Part of the consideration for denying adult prosecution in A.D.T.'s case was the availability of rehabilitative treatments that would attend to A.D.T.'s substance abuse issues. When, through the failures of our juvenile system, A.D.T. never received this treatment, he later triggered his adult sentence by engaging in the very behavior that the treatment was meant to address. Considering the debilitating nature of substance abuse and the parens patriae role of the State, the government may have a responsibility to attend to this serious medical need when it commits a juvenile offender to its custody—especially when a judge denies adult prosecution because the juvenile will benefit from rehabilitation programs in the juvenile system that are specifically designed to meet an express need.
Third, the denial of any substance abuse treatment may also have run afoul of A.D.T.'s due process rights under the Fourteenth Amendment. “At the least, due process requires that the nature and duration of commitment bear some reasonable relation to the purpose for which the individual is committed.” Jackson v. Indiana, 406 U.S. 715, 738, 92 S. Ct. 1845, 32 L.Ed. 2d 435 (1972).
Before juvenile courts existed, young offenders were often incarcerated among adult populations. Abrams, Lessons from Juvenile Justice History in the United States, 2004 J. Inst. Just. Int'l Stud. 7, 8 (2004). With the turn of the nineteenth century came a shift in public opinion regarding these juvenile offenders. Abrams at 12. The country began to regard juveniles as developmentally different than adults and therefore entitled to different treatment when entangled in the legal system. Abrams at 12. The shift resulted in juvenile courts designed to rehabilitate children rather than punish youthful offenders. Note, Rights and Rehabilitation in the Juvenile Courts, 67 Colum. L. Rev. 281, 281 (1967). Today, our Kansas Juvenile Justice Code is built upon the same policy; one of its enumerated goals is to improve the ability of juvenile offenders “to live more productively and responsibly in the community.” K.S.A. 2015 Supp. 38–2301. Chief Justice McFarland discussed this policy in her dissent in In re L.M., writing that the “rehabilitative focus that has distinguished the juvenile system from the punitive, retributive adult criminal system” not only exists, but in her opinion, “is still very much alive.” 286 Kan. at 479.
It seems that any sentence rendered under this code should therefore, at a minimum, serve a rehabilitative purpose if it is to afford the offender his or her due process rights. In A.D.T.'s case, the judge denied adult prosecution, in part because the juvenile system offered rehabilitative treatment to which A.D.T. would be amenable. The denial of this treatment stripped A.D.T. of his right to a sentence that was reasonably related to its purpose of rehabilitation. Under these circumstances, A.D.T. may have been denied his due process rights.
Finally, I question whether the failure to provide the substance abuse treatment presented new evidence that could serve as the basis for reconsideration of the judge's decision to subject A.D.T. to EJJP. While nothing from the record specifically indicates why the judge chose EJJP instead of juvenile adjudication, we do know that the availability of rehabilitative treatment in the juvenile system factored into the judge's general considerations. It is conceivable that the judge elected EJJP over juvenile adjudication because the adult sentence would work as a deterrent to keep A.D.T. from violating the terms of his juvenile sentence while the rehabilitative programs would ensure that A.D.T. would never actually have to serve that adult sentence. In truth, we cannot know the exact motivations behind the judge's decisions. But we can know that his decision may have been different had the judge been afforded the correct information—that A.D.T. would never receive the substance abuse treatment that the judge understood would be part of A.D.T.'s original sentence and rehabilitative plan. In light of the fact that the judge made his decisions based on incorrect facts, perhaps A.D.T. is entitled to some relief.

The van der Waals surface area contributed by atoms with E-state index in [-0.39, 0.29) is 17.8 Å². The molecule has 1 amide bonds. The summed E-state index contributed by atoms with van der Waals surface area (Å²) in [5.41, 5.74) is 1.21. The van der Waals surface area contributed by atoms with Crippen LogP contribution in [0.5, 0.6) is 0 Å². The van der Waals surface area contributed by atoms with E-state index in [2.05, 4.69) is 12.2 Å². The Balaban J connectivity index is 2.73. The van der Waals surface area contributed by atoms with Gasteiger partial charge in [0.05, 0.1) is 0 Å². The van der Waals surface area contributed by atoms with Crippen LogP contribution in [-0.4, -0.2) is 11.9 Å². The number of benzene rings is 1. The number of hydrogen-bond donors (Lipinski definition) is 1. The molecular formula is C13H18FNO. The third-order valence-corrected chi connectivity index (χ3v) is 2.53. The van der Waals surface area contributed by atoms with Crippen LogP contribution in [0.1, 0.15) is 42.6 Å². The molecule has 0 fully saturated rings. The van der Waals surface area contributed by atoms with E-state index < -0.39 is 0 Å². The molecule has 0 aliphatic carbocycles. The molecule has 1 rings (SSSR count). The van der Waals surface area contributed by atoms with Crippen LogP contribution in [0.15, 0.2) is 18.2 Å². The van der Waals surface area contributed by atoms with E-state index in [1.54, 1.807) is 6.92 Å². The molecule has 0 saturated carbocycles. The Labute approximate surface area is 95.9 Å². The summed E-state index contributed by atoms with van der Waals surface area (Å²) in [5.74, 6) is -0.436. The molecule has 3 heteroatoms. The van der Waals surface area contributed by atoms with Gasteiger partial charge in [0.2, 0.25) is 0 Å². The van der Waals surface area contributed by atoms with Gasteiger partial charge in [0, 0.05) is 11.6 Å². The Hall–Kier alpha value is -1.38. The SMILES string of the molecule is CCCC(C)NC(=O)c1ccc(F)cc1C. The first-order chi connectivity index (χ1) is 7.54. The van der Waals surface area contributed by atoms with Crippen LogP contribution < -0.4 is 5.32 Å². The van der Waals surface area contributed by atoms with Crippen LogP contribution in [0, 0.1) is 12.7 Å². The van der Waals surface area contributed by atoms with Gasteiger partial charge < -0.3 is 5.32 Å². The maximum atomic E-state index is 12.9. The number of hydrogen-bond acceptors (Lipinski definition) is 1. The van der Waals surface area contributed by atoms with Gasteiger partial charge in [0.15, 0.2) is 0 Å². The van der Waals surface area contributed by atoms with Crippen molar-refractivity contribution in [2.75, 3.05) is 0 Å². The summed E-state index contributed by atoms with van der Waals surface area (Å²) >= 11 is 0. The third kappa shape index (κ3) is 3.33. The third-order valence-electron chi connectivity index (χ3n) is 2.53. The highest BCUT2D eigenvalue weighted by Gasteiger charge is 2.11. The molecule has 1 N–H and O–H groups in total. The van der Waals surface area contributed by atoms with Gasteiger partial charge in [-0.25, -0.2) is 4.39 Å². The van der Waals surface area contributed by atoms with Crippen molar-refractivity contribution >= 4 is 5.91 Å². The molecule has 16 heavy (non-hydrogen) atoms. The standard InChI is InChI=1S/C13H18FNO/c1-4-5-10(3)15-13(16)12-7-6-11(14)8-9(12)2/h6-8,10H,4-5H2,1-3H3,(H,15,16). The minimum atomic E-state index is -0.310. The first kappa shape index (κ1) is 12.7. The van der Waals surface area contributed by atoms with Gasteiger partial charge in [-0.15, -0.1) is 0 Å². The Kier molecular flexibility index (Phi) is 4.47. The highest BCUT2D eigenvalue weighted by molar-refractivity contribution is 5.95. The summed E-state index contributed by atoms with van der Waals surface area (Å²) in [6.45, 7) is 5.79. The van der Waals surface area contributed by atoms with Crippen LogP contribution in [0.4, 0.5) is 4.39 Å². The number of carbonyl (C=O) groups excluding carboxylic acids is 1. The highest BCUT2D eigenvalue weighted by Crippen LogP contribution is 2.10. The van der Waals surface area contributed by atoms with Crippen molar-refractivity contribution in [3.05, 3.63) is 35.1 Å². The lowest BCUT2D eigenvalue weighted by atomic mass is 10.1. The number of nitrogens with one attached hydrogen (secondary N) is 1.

In closing, I note that our legislature recently made changes to the governing statute that, had they been enacted earlier, would have had great effect on the disposition of this case. The new changes prohibit adult prosecution unless a juvenile is 14 or older, which may also eliminate EJJP for juveniles under 14. K.S.A. 2016 Supp. 38–2347(a)(1). Furthermore, the new EJJP statute makes it more difficult to revoke a juvenile sentence under EJJP—now, the execution of an adult sentence is stayed so long as the juvenile substantially complies with the conditions of the juvenile sentence. K.S.A. 2016 Supp. 38–2364(a)(2). The statute to which A.D.T. was subject allowed a judge to immediately revoke the juvenile sentence upon a single technical violation. K.S.A. 2015 Supp. 38–2364(a)(2). Finally, if the judge concludes that the juvenile failed to substantially comply with juvenile conditions that were ordered under EJJP, the new code allows the judge to reevaluate the original adult sentence before it is imposed, so long as the parties agree with that course of action. K.S.A. 2016 Supp. 38–2364(b).
Thus, under the new statutory scheme, A.D.T. would either have been exempt from the adult sentence in the first place or his juvenile sentence would never have been revoked, since it is unlikely that a couple of dirty UAs would constitute a failure to “substantially comply” with his juvenile conditions. Or, had A.D.T. still been subject to EJJP and the adult sentence, the judge would have had the authority to reconsider the terms of that adult sentence before its imposition.
Perhaps these changes are a result of our legislature's consideration of the very concerns I outline today. Unfortunately, the legislative history does not reveal whether our legislators amended our code in an effort to ensure adherence to our Constitution. But even if these changes were prompted by very different motivators, the fact that our new statutory scheme makes it unlikely that A.D.T. would now be serving a life sentence offers support for the theory that some kind of injustice has occurred.
For all of these reasons, I concur in the result but question whether this result would stand if challenged under different arguments.
The opinion of the court was delivered by Johnson, J.: